In parts of Mali, some citizens’ fates are decided before they are born. Babies born to slave mothers are destined themselves to become slaves. Society is stratified into castes, with slaves at the bottom.
Addressing the question of slavery in today’s Mali must start by identifying situations where people are exploited without the chance of opposing their situation or escaping from it. Naffet Keita, a researcher at the University of Bamako, gives a figure of 300,000 full-fledged slaves in Mali, but says the number is 850,000 if their descendants and emancipated slaves are included.
Slavery has a centuries-long history in Mali. At its peak in the 14th century, the Mali Empire covered not just a large part of modern Mali but also all or part of The Gambia, Guinea, Mauritania and Senegal. Its founder, the emperor Soundiata Keita (1190–1255) tried in the 13th century to regulate the issue of slavery through the charter of Kouroukan Fouga. This reflects the long-standing nature of the practice in West Africa.
Slavery arose in several parts of what is now Mali. The ethnologist Yaya Sy has analysed the case of “internal” slavery in the west, in the area inhabited by the Soninké people. He believes that slavery in the area predates the first contacts between West Africa and the Arab-Muslim world in the 7th to 11th centuries. In the centre-east, the anthropologist Gilles Holder describes a “slave society” among the Saman that settled in the Dogon region of central Mali between the 15th and 18th centuries. The anthropologist Jean Bazin identified the existence of two categories of slaves in the kingdom of Segou, established in the 18th century in part of present-day Mali: those belonging to the community (known as forobajon) who joined the army, and those assigned to do domestic work.
The growth of the triangular trade of slaves, manufactured goods and sugar across the Atlantic, which lasted until the 19th century, helped maintain a measure of legitimacy for slavery as an institution. It was only with the decree by the colonial administration on 12 December 1905 that slavery was officially abolished in French West Africa. The Malian constitution now states that “the human person is sacred and inviolable” and that “every individual has the right to life, liberty, security and personal integrity” (Article 1). This text adds that “all Malians are born and remain free and equal in rights and duties” (Article 2). Nonetheless, numerous experts and United Nations Special Rapporteurs, academics and civil society organizations denounce the descent-based slavery that persists to this day.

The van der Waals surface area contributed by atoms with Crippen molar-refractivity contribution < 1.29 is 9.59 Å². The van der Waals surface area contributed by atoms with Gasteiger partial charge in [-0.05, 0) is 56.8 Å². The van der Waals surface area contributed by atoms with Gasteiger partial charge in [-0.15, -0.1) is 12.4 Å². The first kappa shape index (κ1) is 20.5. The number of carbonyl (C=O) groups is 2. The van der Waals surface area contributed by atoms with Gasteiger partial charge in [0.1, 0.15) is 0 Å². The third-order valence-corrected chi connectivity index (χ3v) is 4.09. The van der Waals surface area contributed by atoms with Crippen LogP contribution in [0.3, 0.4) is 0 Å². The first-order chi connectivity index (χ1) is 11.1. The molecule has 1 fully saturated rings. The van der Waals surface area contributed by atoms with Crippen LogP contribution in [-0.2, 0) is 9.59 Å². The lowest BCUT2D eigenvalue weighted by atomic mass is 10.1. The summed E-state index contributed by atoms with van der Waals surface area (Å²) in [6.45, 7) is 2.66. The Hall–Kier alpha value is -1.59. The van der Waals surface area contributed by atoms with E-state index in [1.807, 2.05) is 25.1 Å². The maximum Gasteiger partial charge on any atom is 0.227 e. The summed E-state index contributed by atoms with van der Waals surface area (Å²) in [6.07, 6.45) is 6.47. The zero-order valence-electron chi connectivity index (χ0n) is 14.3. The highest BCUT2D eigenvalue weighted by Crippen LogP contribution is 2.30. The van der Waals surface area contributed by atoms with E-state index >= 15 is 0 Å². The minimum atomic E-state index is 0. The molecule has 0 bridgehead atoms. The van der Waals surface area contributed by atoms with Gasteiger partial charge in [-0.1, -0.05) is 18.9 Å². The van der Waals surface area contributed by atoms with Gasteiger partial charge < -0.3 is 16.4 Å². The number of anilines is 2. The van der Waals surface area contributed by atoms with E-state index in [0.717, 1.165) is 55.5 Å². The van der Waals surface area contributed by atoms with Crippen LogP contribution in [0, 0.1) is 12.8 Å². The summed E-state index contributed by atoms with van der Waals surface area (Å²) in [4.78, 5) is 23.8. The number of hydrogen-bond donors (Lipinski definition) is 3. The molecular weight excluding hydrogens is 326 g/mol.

Despite the principle of equality among citizens laid down by the constitution, slavery continues in Mali among certain ethnic groups because society is divided into hierarchical categories that are regarded as homogenous. The groups that practise this social stratification include the Soninké, Malinké and Peul, which are divided into nobles, artisans, griots and slaves. The words used to identify slaves vary between groups. Among the Touareg, for example, the slave class is called “Bellas”, while among the Bambara it is the “Dyons”. The Soninké call slaves “komo”. This social group itself is subdivided according to the assignment of the individuals and the master to whom they are attached.
This form of slavery, organized today within ethnic groups, is essentially based on descent. Naffet Keita explains that servile status is transmitted from mother to child. Yaya Sy and Claude Meillassoux talk about this “mother’s foot” rule that each slave is subject to after birth. In practice, slaves are assigned to menial tasks, such as service during wedding or baptism ceremonies. They are not permitted to marry nobles or their descendants. They are not allowed to run for political office, and they may not lead prayers. Moreover, in some ethnic groups, those who try to contest their status may be bullied into submission, sometimes to death.
In 2018, the Office of the UN High Commissioner for Human Rights pointed out that discrimination against certain ethnic groups or social categories still persisted in Mali, especially in certain Touareg communities. Touareg society is made up of clans that are structured along rigid hierarchical lines, with the darker-skinned Bellas at the bottom of the social scale. They are denied the dignity and rights accorded to them as human beings.
Unlike the neighbouring countries of Mauritania and Niger, Mali has not passed a specific law to fight slavery. An attempt to draft such a law was made between 2013 and 2017, but it was not successful. The degree of resistance to this attempt might be explained by the concerns that it raised among the country’s various ethnic groups.